When you think of Greek history, you think of men in sandals debating philosophy and creating democracy. A minotaur or two might be hanging around. Rarely however do you think of the 15th Century, and a bunch of monks sitting on rocks.
This is the Meteora of Greece, a series of monasteries and retreats improbably built on the pinnacles of rock pillars. At its peak in the 17th Century, there were 24 monasteries - there are just six active ones now. Overshadowed by the more ancient history all around, this UNESCO World Heritage site has been quietly going about its business for the last 600 years. And quiet is the operative word. The monks first moved to these remote rocks for some peaceful contemplation. They've never been interested with the politics of the day; for most of time they've quietly avoided being part of the world's history. Meteora is just a bunch of monks wanting away from the world, and finding the most inaccessible locations possible to achieve that.
The entire area of Meteora pinnacles and monasteries takes up around 1 square mile, and geologically speaking was formed by earthquakes and erosion about 60 million years ago - the traditional ancient Greece is a baby by comparison. But throughout recorded history, the crazy landscape of Meteora avoids any mention. Greek and Roman histories ignore it, despite it being perfect for the backdrop of a Greek myth. We have to wait until the 14th Century, and the appearance of a single-minded monk called Athanasios.
It seems likely that Meteora was the home of hermits and monks before Athanasios, with some records and traditions suggesting life as far back as the 9th Century, but even if this was the case, it was not at all organised or developed. A few people hanging around on rocks or in caves. But Athanasios began the rocks' new - indeed, their first - role in history when he settled there in the 1340s. Born in 1305 to a prosperous family, he'd been brought up by an uncle after his parents had died young. He was captured in battle but escaped captivity to rejoin his uncle, who had now become a monk. His uncle then died, but Athanasios, still a boy, was recognised as being bright and keen and was given a free education. Even at a young age, he was keen to follow a spiritual path but was still too young to become a monk, so he made his way to Constantinople and visited its various shrines and relics, befriending a number of influential religious people. This got him into the mystical practice of Hesychasm.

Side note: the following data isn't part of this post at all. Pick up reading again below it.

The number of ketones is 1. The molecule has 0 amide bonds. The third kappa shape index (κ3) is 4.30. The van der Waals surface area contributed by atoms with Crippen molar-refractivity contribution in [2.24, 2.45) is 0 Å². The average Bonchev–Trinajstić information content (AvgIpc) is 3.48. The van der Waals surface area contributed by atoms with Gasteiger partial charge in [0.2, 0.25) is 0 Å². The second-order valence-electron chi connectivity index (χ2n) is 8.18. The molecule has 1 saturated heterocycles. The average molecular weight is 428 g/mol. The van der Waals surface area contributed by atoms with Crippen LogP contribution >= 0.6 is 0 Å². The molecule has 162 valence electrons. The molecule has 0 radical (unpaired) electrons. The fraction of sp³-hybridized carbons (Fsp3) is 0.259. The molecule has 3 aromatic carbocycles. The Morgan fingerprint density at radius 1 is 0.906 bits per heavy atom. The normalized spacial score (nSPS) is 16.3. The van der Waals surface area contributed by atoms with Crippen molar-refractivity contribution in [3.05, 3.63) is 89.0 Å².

Hesychasm was a practice within the Orthodox Church that was almost Buddhist in its methods. The followers believed that an inner light and vision of God could be attained by what could be described as a form of meditation. Repeated chanting of "Jesus Christ Son of God have mercy on me" while in a fixed position would lead, so it was claimed, to a spiritual vacuum necessary to receive divine enlightenment. Total solitude was required. It became very popular with monks, who would find a rock or a cave somewhere and just sit there, for ages and ages, chanting away to themselves. Eventually, it was claimed, the devout followers would eventually quite literally see a godly light.
Athanasios became a full monk by around 30 years old, and to practice this focussed form of worship needed somewhere seriously out of the way. The usual spot would have been Mount Athos, tucked away on a small peninsula, but it was going through an unstable period and being raided by Turks. Eventually, he came to hear about this strange, as yet unnamed, area filled with towers of rock, and made his way over to investigate. In the words of his biographer, " there was no-one living on them but vultures and crows". It was perfect. One rock in particular stood out, and he gave it the name Meteora, or "in the air". The name soon came to mean the whole area.